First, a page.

Men’s lacrosse team turning around

Goalie Christopher Dindino blocks a shot (Left); Ethan Esposito carries the ball upfield (Right).

Coming off a disappointing 2022 season, the Castleton men’s lacrosse team was looking for a rebound within the program, and not specifically related to the record, but the cohesiveness of the team.

Coach Bo McDougall has been impressed with the team’s recent ability to rally together and put last season’s performance behind them. After a rough start to the season, the Spartans have won three of their last five games,

“The past two years have been tough for us, so it’s nice not to have that in the players’ minds as the season progresses,” McDougall said. “And we’re seeing that in games with them being more competitive than last year, and we’re turning some of those losses last season into wins this season.”

The players used the 2022 offseason, he said, as an opportunity to move on and develop for the next season.

As the team crosses the mid-way point of the season, players are looking to make some noise in the LEC conference standings. McDougall is amped about their upcoming matchups against East Conn, Plymouth State and Southern Maine.

“Those three games can really make or break our season in terms of where we’ll stack up in the playoff picture within the conference,” McDougall said. “I feel really good about how we match up against these next few opponents. I believe the talent level is pretty even so it’s going to come down to which team shows up in the right headspace, motivated, and believes in winning.”

Sophomore goalie Christopher Dindino, who has been stellar, is looking forward to the playoff push.

“Of course we all want to win, but crazy things have happened in the LEC tournament so it’s important for us to go out and just play as hard as we can,” Dindino said.

Senior veteran Matthew Mumford has been exposed to the highs and lows of what this program has experienced over the years. Mumford has been pleased with the team’s performance this season compared to the past, but he believes the team can raise its level of play through confidence.

“I think we have a lack of confidence to win games depending on the team because of the opponent’s reputation. A lot of teams look down on us making us less confident going into games, but I feel we have players who can step up and elevate their game no matter the opponent,” Mumford said.

Standout players Jonah Janaro and Ian Edgar have been vital to the team’s growth. Both Janaro, a senior, and Edgar, a freshman, bring different skill sets, solidifying their significance, according to teammates.

“I’ve always expected Jonah to be a good player for us, but this season he was asked to switch positions, and he’s stepped into this new role and played well for us,” Mumford said.

Janaro’s unselfishness has helped cement their defense as personnel and strategies change week to week.

“Jonah’s a freak athlete but super humble and pushes his teammates to be better,” Dindino said.

Janaro’s presence raises the play of teammates because of his team-first attitude, teammates said.

Freshman Ian Edgar was low on the radar for McDougall during the recruiting process, so it was unexpected to believe he’d become one of the team’s leading scorers this season, his coach said.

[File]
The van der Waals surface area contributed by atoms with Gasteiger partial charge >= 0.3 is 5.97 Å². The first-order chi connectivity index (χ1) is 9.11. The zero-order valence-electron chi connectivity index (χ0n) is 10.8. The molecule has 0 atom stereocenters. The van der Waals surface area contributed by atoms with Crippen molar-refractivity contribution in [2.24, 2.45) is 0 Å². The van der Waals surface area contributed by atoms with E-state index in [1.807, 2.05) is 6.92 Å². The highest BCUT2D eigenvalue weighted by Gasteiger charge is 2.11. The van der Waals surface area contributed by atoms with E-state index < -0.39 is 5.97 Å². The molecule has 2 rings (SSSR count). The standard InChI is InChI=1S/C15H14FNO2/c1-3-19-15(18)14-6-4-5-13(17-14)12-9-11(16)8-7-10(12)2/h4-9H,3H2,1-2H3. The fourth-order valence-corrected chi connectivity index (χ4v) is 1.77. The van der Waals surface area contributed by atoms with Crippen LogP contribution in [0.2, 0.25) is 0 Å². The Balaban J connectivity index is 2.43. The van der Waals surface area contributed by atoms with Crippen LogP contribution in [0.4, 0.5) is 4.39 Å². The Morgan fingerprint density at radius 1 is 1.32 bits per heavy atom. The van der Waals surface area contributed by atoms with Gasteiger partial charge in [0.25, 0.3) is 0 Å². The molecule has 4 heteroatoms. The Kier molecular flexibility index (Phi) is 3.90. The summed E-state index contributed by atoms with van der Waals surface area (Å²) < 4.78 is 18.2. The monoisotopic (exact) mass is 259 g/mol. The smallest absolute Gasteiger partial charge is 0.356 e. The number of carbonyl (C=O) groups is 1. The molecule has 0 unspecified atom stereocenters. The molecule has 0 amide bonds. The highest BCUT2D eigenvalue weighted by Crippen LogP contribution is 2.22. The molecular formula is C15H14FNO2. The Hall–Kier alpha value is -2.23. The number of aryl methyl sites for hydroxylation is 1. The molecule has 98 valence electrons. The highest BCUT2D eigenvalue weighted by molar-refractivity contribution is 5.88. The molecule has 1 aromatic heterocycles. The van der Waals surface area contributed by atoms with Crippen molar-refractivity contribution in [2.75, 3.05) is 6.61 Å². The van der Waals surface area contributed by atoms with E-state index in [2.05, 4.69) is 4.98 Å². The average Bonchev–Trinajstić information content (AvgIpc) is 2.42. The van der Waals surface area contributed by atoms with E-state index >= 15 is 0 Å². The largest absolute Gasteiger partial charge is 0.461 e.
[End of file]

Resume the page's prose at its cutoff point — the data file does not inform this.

“Ian didn’t do much for his high school team. He was on a very loaded team at Shaker High School so he didn’t really crack the rotation much, but we took a shot on him anyway,” McDougall said.

The shot they took has paid off well as he became not only a top scorer, but also a player McDougall can trust when it comes to player development.

Player development is a big emphasis during and after the season for McDougall. The skill sets needed to help a team take the next step are all in the development phase. McDougall believes in having players play to their strengths during the season and focusing on their weaknesses in the offseason.

Time, preparation and efficiency is key during the season so it’s important to double down on what players do well just because time is of the essence, he said. The offseason offers an opportunity to debrief on your struggles.

“It comes down to short-term versus long-term, so once you’re in season the skills you have are the skills and we’ll use them to our advantage. But once the offseason hits that’s when we harp on weaknesses to help get those on par with our strengths,” McDougall said.

The team has a model they follow called INAM, which is an acronym that means “it’s not about me.” This model was established by Coach McDougall in 2013 because it really resonated with him.

“Whatever decision you’re making on the field, it’s not about you it’s about the team. If a coach is getting on you, it’s not personal, it’s about making the team better,” McDougall said. “You can even connect this to a dorm on a Friday night, the decisions you make reflect the team so I believe the more guys who buy into INAM, they’ll make our program better.”

This acronym is on the back of their jerseys and when alums who’ve played lacrosse for McDougall tweet, they use the acronym INAM as a hashtag.

The team has won three of its last five games and travels to Plymouth State on April 19 for its next contest.

Leave a Reply

Your email address will not be published. Required fields are marked *

Previous post Gamer Gonzo: Fortnite W’s
Next post Pitch clock changes baseball